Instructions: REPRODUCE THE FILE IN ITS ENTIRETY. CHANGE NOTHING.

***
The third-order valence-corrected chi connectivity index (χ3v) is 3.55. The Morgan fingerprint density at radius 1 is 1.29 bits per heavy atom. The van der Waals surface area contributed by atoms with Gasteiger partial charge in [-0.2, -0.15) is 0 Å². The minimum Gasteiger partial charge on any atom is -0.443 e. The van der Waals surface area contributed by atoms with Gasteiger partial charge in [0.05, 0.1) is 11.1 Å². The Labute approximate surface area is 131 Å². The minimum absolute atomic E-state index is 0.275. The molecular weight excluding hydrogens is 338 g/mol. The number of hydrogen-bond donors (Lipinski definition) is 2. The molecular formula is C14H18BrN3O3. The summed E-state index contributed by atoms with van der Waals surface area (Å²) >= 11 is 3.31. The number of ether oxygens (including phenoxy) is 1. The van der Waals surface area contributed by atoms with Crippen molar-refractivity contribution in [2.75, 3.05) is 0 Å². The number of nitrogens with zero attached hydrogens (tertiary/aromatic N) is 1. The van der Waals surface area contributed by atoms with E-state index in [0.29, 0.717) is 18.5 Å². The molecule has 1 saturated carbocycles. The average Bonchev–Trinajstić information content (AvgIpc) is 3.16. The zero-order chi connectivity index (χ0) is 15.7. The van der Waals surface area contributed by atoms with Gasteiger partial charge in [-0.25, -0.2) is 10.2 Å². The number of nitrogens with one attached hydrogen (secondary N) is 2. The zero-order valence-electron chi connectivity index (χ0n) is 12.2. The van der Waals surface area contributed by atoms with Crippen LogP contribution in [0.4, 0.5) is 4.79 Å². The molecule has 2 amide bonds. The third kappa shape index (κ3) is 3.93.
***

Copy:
The third-order valence-corrected chi connectivity index (χ3v) is 3.55. The Morgan fingerprint density at radius 1 is 1.29 bits per heavy atom. The van der Waals surface area contributed by atoms with Gasteiger partial charge in [-0.2, -0.15) is 0 Å². The minimum Gasteiger partial charge on any atom is -0.443 e. The van der Waals surface area contributed by atoms with Gasteiger partial charge in [0.05, 0.1) is 11.1 Å². The Labute approximate surface area is 131 Å². The minimum absolute atomic E-state index is 0.275. The molecular weight excluding hydrogens is 338 g/mol. The number of hydrogen-bond donors (Lipinski definition) is 2. The molecular formula is C14H18BrN3O3. The summed E-state index contributed by atoms with van der Waals surface area (Å²) >= 11 is 3.31. The number of ether oxygens (including phenoxy) is 1. The van der Waals surface area contributed by atoms with Crippen molar-refractivity contribution in [2.75, 3.05) is 0 Å². The number of nitrogens with zero attached hydrogens (tertiary/aromatic N) is 1. The van der Waals surface area contributed by atoms with E-state index in [0.29, 0.717) is 18.5 Å². The molecule has 1 saturated carbocycles. The average Bonchev–Trinajstić information content (AvgIpc) is 3.16. The zero-order chi connectivity index (χ0) is 15.7. The van der Waals surface area contributed by atoms with Gasteiger partial charge in [-0.25, -0.2) is 10.2 Å². The number of nitrogens with one attached hydrogen (secondary N) is 2. The zero-order valence-electron chi connectivity index (χ0n) is 12.2. The van der Waals surface area contributed by atoms with Crippen LogP contribution in [0.4, 0.5) is 4.79 Å². The molecule has 2 amide bonds. The third kappa shape index (κ3) is 3.93.